Truss pledges £2.3 billion flood defence programme

Flood‘Liz Truss, the environment secretary, conceded today that even the strongest flood defences would not be sufficient to protect Britain from all adverse weather. A day after saying that climate change was responsible for the unprecedented rainfall which has affected Cumbria and parts of Scotland, Ms Truss attempted to see off a political row after Labour claimed that spending on flood risk management had fallen by £115 million compared to last year. During a visit to Carlisle, where thousands of residents were left without power due to Storm Desmond, she insisted that the government would review its projections about flooding.’ – The Times (£)

  • 5,000 flood victims get a council tax break – Daily Mail
  • Farron urges people to open their holiday homes to those left homeless - The Times (£)
  • Sturgeon denies maintenance cuts caused bridge crack – The Scotsman



>Today: Profile: Rory Stewart, more Churchill than Wooster

>Yesterday: WATCH: Cameron – helping people affected by the floods

EU 1) An attempt to lower the referendum voting age is defeated

‘David Cameron is hoping to stop the House of Lords delaying his EU referendum, after it hit a snag in its passage into law when peers sent it back to the Commons with a demand for 16 and 17 year olds to be given the vote, now that MPs have rejected the Lords’ amendment 303 votes to 253. The rejection of this proposal, designated by the Commons Speaker as a matter of “financial privilege” because of the additional cost it would have required to fulfil, means that peers are not meant to stand in their way. They are, instead, meant to acknowledge the Commons’ supremacy.’ – Daily Telegraph

>Today: ToryDiary: The constitution is too precious to mess with for short-term political gain

EU 2) OBR: Renegotiating migrant benefit rules won’t have much impact on immigration

Border‘David Cameron’s flagship plan to curb benefits for EU migrants would do little to cut immigration, the Government’s top economic advisers warned yesterday. A senior member of the Office for Budget Responsibility (OBR) said there was nothing to suggest a four-year wait before migrants can claim would significantly reduce numbers. The Prime Minister has made the curb the focus of his bid to renegotiate Britain’s relationship with the EU, arguing it would have a ‘substantial’ impact on arrivals.’ – Daily Mail

  • Cameron set to get a frosty reception in Poland today – FT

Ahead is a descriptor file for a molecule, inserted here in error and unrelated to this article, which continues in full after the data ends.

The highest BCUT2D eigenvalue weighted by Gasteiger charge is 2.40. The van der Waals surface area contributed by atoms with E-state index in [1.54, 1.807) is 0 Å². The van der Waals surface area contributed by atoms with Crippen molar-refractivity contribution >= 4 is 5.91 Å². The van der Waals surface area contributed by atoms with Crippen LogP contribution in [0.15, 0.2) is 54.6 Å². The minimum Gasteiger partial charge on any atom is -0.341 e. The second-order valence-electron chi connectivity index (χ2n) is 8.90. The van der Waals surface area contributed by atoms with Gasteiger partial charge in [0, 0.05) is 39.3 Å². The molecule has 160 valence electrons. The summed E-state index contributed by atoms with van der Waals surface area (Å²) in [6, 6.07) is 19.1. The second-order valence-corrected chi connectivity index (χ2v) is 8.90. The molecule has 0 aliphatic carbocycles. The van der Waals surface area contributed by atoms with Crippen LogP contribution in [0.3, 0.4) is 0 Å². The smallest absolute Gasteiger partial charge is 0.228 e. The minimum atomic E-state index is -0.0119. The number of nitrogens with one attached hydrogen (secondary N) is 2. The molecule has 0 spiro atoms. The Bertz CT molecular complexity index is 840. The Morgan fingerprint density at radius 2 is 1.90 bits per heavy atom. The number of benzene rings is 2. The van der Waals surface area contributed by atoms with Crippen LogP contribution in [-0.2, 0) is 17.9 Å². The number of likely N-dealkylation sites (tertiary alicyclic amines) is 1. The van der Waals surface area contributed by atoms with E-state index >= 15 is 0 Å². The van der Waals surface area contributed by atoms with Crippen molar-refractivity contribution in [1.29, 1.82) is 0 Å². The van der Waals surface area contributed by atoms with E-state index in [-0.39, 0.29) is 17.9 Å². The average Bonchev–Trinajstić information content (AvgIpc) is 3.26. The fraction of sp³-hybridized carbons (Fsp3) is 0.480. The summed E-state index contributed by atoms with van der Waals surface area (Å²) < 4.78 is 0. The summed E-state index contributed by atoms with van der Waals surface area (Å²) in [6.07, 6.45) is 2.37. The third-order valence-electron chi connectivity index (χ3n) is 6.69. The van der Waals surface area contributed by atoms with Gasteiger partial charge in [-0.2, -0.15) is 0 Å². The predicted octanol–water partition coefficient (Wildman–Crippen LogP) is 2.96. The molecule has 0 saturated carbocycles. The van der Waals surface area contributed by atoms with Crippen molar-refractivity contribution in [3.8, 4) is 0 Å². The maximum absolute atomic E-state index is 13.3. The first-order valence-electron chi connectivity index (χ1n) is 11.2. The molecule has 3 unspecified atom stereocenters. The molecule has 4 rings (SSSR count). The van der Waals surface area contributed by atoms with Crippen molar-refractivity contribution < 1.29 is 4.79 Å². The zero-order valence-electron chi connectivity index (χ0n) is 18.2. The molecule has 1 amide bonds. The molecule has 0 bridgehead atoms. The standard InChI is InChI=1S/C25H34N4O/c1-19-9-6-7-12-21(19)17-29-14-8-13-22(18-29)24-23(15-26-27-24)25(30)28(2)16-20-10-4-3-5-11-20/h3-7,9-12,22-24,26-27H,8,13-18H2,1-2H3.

• There’ll be a million new jobs by 2020…but most will go to migrants – Daily Mail
  • Schengen falls apart as Austria builds a border fence – Daily Mail


  • Cameron should back the Leave campaign – Daily Mail Leader
  • The ‘row’ was a smokescreen…the Prime Minister has given up on immigration – The Sun Says (£)

Gove plans drastic action to reduce the prison population

‘Thousands of criminals will have their jail terms cut under plans by Michael Gove to lower the prison population. More foreign inmates would be released at least nine months early on the condition that they leave the country, in an effort to boost the number of such offenders removed from the UK. More than 10,000 are incarcerated in England and Wales. British prisoners would also have sentences reduced and more would be let out on day release monitored by satellite tracking devices. This could allow them to work during the week.’ – The Times (£)

Goldsmith warns Cameron against Heathrow ‘betrayal’

Zac Goldsmith‘Zac Goldsmith, Tory candidate for London mayor, has told David Cameron that it would be “an enormous betrayal” if the prime minister decided to back the expansion of Heathrow airport. Mr Cameron is expected this month to announce a further delay in making a final choice between Heathrow and Gatwick in an attempt to remove the issue from next May’s mayoral elections.’ – FT

The Chancellor rules out another Scottish independence referendum

‘George Osborne has branded SNP MPs “noisy and aggressive”, ruled out a second independence referendum and said Labour’s decline in Scotland presented the Conservatives with the opportunity to rebuild north of the border. The Chancellor, who will take Prime Minister’s Questions because David Cameron is on a ministerial trip to Europe, said it would be a “tragedy” if Scotland left the Union and made clear that the vote in 2014 had settled the issue of Scottish independence for a generation.’ – The Herald

>Yesterday: Ruth Davidson’s column: No to separation, yes to a united future – this is what the Scottish Conservatives stand for